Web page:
Source - http://www.dailymail.co.uk
E-cigarette users face widespread bans on the devices in pubs, restaurants and coffee chains.
Starbucks, Caffe Nero, All Bar One, Nicholson's pubs and KFC have joined public transport companies and airlines in banning the use of e-cigarettes in their branches.
It comes after a widely criticised World Health Organisation report this summer which bans on indoor use, advertising and sales to minors.
Uptake of e-cigarettes, which use battery-powered cartridges to produce a nicotine-laced vapour, has rocketed in the past two years, but there is fierce debate about their potential risks and benefits.
Because they are new, there's little scientific evidence on their safety. Some experts fear they could be a gateway to tobacco smoking, while others say they have potential to help millions of smokers kick the habit.
But there's little patience for solid scientific findings. the National Portrait Gallery, the Tate Gallery, the Royal Opera House and the Natural History Museum have all banned e-cigarettes, The Sunday Times reports.
'The bans are shortsighted,' said Michael Clapper, chairman of the Electronic Cigarette Industry Trade Association and co-founder of e-cigarette company Vapestick.
'The vapour release from electronic cigarettes is not harmful to bystanders... This will alienate customers who use electronic cigarettes.'
While regular cigarettes release deadly carcinogens and toxins along with their nicotine payload, and kill more than 6million people a year, e-cigarettes are said to be significantly less harmful.
But in August the WHO, the United Nations health body, commissioned a review of e-cigarettes calling for stiff regulation on their use similar to that applied to normal tobacco products.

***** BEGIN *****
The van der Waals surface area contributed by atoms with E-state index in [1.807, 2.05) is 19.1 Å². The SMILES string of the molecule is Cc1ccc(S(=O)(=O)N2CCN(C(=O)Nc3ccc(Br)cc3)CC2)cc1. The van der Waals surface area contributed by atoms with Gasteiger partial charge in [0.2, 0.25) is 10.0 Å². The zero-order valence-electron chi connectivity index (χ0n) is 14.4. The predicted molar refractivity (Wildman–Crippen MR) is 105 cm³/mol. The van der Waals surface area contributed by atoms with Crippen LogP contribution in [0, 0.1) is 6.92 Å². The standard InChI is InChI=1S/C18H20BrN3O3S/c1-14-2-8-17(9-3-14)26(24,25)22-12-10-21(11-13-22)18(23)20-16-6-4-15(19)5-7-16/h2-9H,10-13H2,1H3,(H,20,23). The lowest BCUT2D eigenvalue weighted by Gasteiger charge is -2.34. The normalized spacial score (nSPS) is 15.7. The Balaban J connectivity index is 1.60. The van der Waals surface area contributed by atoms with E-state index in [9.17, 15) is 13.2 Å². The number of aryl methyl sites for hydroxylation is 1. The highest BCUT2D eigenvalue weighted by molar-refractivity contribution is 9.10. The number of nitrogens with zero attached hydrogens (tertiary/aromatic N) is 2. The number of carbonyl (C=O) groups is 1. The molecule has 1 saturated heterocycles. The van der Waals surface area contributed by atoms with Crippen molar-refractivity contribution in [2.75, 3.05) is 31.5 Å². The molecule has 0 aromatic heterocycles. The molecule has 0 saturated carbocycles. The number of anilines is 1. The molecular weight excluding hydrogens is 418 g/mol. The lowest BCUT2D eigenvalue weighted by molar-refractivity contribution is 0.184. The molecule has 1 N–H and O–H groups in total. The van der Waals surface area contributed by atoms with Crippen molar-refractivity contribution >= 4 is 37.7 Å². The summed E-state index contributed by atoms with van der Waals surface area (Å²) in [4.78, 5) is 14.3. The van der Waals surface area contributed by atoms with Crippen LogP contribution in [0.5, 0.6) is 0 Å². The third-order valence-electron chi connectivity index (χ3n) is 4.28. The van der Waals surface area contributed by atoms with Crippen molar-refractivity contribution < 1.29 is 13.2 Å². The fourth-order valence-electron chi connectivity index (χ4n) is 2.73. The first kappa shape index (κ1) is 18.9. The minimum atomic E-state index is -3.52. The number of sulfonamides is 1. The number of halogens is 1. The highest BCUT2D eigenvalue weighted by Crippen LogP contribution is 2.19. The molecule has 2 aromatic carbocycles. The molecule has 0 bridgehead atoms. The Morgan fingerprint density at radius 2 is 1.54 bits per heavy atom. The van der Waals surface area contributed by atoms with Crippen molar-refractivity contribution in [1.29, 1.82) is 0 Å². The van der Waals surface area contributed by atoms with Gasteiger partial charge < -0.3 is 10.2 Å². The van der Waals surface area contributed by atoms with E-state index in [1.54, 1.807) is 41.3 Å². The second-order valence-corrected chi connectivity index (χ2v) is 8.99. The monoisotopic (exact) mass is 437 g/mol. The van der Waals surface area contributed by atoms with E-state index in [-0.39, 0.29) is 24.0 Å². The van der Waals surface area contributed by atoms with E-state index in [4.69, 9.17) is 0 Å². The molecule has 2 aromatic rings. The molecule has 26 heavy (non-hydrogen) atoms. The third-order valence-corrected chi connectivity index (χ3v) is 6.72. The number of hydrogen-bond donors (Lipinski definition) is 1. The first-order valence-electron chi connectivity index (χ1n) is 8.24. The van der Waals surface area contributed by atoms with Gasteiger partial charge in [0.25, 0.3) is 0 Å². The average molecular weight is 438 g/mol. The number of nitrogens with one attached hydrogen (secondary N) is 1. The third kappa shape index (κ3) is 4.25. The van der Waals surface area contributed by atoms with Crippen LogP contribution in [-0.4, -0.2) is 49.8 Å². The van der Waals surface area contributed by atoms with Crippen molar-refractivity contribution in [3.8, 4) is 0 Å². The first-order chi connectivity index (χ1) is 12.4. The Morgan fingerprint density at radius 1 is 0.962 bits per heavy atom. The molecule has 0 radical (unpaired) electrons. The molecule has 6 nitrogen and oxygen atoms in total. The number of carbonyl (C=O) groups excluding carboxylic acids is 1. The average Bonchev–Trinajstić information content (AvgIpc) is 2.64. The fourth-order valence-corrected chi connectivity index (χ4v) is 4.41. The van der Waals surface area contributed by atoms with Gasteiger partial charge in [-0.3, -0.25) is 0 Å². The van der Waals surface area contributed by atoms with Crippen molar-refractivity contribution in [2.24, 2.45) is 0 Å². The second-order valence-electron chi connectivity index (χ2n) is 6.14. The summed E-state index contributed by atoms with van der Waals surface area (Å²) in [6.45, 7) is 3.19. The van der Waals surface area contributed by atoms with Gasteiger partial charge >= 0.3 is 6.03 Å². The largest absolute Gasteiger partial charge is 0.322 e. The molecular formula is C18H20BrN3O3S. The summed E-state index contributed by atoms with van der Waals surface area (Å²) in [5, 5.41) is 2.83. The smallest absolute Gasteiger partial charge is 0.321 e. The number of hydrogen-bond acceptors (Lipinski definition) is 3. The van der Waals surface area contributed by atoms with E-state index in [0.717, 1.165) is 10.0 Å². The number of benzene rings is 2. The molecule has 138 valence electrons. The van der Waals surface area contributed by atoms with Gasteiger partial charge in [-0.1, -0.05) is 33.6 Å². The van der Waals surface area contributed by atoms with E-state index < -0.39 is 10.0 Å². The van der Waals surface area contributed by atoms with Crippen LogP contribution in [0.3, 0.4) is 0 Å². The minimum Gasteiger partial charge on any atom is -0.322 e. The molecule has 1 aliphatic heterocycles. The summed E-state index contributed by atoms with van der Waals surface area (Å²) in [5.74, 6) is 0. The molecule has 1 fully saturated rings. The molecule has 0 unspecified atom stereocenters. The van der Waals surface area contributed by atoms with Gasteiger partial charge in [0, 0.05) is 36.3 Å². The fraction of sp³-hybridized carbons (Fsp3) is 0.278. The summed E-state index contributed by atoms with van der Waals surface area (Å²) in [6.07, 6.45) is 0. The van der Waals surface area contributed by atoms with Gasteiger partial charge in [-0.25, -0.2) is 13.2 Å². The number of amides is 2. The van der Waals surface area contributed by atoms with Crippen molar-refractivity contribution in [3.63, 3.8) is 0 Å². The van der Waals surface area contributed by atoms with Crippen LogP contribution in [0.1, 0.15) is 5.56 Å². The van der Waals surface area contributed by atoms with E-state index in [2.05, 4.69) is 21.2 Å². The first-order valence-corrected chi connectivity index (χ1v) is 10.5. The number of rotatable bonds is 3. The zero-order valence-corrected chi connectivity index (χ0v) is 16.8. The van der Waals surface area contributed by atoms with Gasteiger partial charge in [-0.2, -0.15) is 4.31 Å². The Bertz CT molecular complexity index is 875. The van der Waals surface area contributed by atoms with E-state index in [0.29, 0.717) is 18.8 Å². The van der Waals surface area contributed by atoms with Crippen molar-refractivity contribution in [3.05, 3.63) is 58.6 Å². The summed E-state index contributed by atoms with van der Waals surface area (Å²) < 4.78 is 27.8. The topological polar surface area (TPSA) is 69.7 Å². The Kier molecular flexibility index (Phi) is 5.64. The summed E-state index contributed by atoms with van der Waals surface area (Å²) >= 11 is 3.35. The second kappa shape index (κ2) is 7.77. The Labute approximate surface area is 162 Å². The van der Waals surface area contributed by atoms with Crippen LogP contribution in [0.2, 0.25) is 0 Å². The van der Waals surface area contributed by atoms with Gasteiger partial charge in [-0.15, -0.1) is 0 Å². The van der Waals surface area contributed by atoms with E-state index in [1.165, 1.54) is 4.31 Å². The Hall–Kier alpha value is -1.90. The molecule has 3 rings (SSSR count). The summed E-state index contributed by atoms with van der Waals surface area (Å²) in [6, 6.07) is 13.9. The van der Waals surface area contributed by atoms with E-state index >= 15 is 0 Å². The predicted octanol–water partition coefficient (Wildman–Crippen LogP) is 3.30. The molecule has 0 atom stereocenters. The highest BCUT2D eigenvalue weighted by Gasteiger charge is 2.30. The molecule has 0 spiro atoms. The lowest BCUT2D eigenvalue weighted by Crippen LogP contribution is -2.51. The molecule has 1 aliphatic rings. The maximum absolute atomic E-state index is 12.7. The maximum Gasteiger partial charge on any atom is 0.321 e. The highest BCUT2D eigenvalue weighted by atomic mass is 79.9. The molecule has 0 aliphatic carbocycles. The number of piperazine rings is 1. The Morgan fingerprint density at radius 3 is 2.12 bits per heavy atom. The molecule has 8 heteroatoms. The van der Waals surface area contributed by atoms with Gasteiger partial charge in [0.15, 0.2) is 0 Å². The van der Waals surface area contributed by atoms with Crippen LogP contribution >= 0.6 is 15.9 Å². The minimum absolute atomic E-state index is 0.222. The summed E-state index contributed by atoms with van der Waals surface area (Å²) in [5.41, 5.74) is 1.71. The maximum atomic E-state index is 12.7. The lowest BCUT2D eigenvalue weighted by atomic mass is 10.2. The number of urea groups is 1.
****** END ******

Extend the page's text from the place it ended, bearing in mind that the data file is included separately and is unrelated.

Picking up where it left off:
A group of tobacco addiction experts who critiqued the report said the WHO's findings were riddled with errors, misinterpretations and misrepresentations, meaning policymakers may miss their potential health benefits.
Ann McNeill, a researcher at the national addiction centre at King's College London, said: 'I was shocked and surprised when I read it. I felt it was an inaccurate portrayal of the evidence on e-cigarettes.'
McNeill said that while e-cigarettes are relatively new and 'we certainly don't yet have all the answers as to their long-term health impact', it is clear they are far safer than cigarettes.
Her co-author Peter Hajek of the tobacco dependence research unit at Queen Mary, University of London, said it was vital that e-cigarettes should be assessed in relation to the known harms of tobacco cigarettes.
'There are currently two products competing for smokers' custom,' he said. 'One - the conventional cigarette - endangers users and bystanders and recruits new customers from among non-smoking children who try it.
'The other - the e-cigarette - is orders of magnitude safer, poses no risk to bystanders, and generates negligible rates of regular use among non-smoking children who try it.'
But the British Medical Association said it supported bans, in line with its no-smoking policy.
Sheila Hollins, chairman of the BMA's board of science, told The Sunday Times: 'Stronger controls are needed on where e-cigarettes can be used to protect others from exposure, to ensure their use does not undermine existing restrictions on smoke-free public places ... and to guarantee the use of e-cigarettes does not reinforce the normalcy of smoking behaviour.'